Meet the Panelists: Graphic Novels Roundtable

Having been part of the Graphic Novels category myself in previous years, I can attest that it's always an adventure discussing what makes a quality nominee, and sometimes, what makes a graphic novel a graphic novel! Thanks to GN category organizer Snow Wildsmith of Good Comics for Kids, we're getting a sneak peek into what the nominating and judging panelists really think–read on to find out who prefers Bone, who likes American Born Chinese, and who wishes they had the superpower to turn invisible!

What do you think makes a great graphic novel for kids and teens? Is it the art, the story, both? What are some examples of great kids and teen graphic novels?

Gina MarySol Ruiz (Cuentecitos, AmoXcalli): What makes a graphic novel great for kids and teens?  The same thing
that makes them great for adults.  Story, story, story.  It's fine to
have beautiful art, and some of it out there is astounding but if it
doesn't help tell the story, then it's just pretty pictures.  A great
graphic novel tells a compelling tale, using illustration and words to
complement each other, but words aren't always necessary.  The
illustrations alone can be evocative enough to let the reader know
exactly what is going on. 

The sequence is important as well.  Does
that novel seem disjointed?  Then it's probably not so good.  I say
probably because I've seen graphic novels that deliberately mess with
sequence to get their story across.  In the end, it boils down to
telling a darned good story. A few examples of what I think are great kids and teens graphic
novels:  The Arrival, Korgi, Amelia Rules, and American Born Chinese.

Paula Willey (Pink Me): The best graphic novels feel like movies–you are watching and listening (reading) at the same time, without feeling a) talked at or b) lost in a confused swirl of images. I think it takes an unbelievable amount of skill to write a script for a graphic novel. Pace is important, and movement, and setting–more so in graphic novels than in all-text novels.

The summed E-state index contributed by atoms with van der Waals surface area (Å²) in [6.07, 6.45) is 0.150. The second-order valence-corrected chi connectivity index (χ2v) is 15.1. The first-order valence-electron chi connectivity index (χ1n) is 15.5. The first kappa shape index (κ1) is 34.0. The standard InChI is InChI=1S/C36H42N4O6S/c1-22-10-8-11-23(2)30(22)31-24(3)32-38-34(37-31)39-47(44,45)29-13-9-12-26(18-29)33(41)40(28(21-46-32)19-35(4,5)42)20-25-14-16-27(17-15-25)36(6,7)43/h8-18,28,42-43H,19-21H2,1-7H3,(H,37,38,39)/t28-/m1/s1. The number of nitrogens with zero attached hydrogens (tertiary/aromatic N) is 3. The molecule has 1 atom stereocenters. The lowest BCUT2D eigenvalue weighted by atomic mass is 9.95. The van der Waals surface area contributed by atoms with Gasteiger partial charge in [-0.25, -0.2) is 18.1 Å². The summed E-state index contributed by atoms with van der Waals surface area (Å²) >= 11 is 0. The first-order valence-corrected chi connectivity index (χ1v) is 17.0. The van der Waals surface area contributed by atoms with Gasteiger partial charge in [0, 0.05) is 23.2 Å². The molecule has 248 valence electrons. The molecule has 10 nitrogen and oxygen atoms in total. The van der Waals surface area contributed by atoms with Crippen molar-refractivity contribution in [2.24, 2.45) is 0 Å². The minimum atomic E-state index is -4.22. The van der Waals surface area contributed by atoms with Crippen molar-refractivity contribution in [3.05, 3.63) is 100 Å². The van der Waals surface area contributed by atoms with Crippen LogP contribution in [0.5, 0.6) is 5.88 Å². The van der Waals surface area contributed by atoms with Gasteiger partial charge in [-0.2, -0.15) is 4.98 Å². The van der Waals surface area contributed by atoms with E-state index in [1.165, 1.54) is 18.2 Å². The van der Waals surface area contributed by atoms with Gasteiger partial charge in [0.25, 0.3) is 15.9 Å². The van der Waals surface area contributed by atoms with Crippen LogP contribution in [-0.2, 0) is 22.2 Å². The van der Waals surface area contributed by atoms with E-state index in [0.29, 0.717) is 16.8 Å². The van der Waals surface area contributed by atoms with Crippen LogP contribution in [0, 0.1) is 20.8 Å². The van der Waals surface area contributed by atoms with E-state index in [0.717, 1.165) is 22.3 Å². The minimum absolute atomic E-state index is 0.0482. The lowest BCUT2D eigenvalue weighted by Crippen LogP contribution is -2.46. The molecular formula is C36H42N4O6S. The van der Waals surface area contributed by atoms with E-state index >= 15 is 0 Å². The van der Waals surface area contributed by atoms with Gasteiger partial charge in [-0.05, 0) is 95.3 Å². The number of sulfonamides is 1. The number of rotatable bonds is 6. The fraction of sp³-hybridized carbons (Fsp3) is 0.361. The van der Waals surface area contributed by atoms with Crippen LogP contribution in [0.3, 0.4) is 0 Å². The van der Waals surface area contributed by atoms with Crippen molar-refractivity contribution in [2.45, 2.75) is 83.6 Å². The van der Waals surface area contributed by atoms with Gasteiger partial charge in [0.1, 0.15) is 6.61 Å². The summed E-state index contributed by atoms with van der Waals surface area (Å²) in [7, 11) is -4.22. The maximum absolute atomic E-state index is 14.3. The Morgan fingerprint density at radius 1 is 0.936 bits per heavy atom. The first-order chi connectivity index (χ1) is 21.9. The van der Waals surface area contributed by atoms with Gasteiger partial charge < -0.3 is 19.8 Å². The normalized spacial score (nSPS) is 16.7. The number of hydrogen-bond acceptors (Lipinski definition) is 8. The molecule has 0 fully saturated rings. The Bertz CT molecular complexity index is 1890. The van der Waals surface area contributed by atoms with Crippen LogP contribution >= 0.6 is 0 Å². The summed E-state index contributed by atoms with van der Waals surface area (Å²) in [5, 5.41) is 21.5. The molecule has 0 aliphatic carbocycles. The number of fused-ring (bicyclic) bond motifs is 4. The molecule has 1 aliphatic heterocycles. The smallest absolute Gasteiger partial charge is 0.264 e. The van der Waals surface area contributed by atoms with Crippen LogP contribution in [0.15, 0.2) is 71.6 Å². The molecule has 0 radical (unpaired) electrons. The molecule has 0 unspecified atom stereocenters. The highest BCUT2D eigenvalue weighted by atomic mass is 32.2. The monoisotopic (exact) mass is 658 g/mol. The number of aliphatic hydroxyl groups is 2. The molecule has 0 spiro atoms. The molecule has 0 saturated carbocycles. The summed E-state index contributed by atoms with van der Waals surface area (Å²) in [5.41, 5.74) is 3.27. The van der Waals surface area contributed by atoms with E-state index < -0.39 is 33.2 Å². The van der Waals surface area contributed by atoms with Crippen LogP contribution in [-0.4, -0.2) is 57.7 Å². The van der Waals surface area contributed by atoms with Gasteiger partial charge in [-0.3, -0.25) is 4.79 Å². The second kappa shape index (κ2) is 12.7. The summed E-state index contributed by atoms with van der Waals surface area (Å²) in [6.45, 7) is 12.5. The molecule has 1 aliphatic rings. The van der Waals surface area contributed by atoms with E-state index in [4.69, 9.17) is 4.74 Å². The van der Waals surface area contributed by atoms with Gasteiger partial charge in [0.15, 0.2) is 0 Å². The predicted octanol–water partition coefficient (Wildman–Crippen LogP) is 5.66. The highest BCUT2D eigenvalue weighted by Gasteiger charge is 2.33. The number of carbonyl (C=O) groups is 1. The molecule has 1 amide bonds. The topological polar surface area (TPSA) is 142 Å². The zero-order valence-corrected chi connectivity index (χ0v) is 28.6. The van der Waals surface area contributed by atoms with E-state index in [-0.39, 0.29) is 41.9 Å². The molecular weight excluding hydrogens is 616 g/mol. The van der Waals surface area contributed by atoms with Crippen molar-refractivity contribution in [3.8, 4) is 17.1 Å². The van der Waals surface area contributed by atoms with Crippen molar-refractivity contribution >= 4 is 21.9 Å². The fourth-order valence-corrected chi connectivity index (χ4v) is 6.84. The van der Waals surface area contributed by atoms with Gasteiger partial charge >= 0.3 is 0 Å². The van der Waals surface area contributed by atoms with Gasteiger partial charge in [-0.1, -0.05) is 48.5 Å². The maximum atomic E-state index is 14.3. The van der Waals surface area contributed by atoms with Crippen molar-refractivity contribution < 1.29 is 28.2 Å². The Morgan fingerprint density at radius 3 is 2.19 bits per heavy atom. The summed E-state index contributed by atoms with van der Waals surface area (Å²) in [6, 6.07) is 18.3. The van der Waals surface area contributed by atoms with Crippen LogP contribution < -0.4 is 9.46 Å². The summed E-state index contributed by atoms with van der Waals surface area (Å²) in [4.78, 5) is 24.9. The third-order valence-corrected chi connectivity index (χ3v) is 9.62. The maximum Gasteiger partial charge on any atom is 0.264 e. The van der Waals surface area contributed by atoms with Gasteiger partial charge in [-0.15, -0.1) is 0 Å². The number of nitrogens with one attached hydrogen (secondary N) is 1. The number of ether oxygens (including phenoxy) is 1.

I look at it like this: if I am recalling a scene in a graphic novel, and I can't remember whether the narrative was spelled out explicitly in the text, or acted out in the art… that is a successful graphic novel. 

David Elzey (The Excelsior File): For kids, the thing that makes a graphic novel great is that it opens up the language of the comics medium; it builds on the story-picture interaction that begins with picture books, and adds a new layer to the experience. Sara Varon's Robot Dreams does this well, inviting the reader to fill in the emotional dialog between the dog, the robot, and their desire for friendship. Then, of course, one cannot dismiss Tintin for the rollicking adventure of it all.

For teens, I'm looking at story first, then art, because if the story's not there then it's often nothing more than a prop for illustrations. The Cultural Trinity–Spiegelman's Maus, Satrapi's Persepolis, and Yang's American Born Chinese–are probably required reading by now for teens, but I think Tezuka's eight-volume Buddha is brilliant.

Gail Gauthier (Original Content): My impression of graphic novels that I really liked (American Born Chinese and the first volume of Buddha, both of which David mentioned) is that the images take the place of the narrative. They truly are showing us the setting and the action. So that's how I've been defining a good graphic novel, myself. I'm looking for that to happen and not for the images to act as illustrations that don't carry a lot of the weight of the story. 

Liz Jones (Liz Jones Books): From my perspective, an excellent story, regardless of age or genre, has two things–a thought-provoking tale to tell and an engaging style that sucks the reader in and doesn't let go. I want to still be thinking about the characters and events a week after I've read the book–that's what tells me I've read something really good.

In graphic novels, the writer/illustrator has more options for presentation than someone writing a straight YA or midgrade novel would. The thing I love most about graphic novels is this flexibility in story presentation. From Babymouse to Bone to Persepolis, there's a graphic style for almost any topic and age of reader.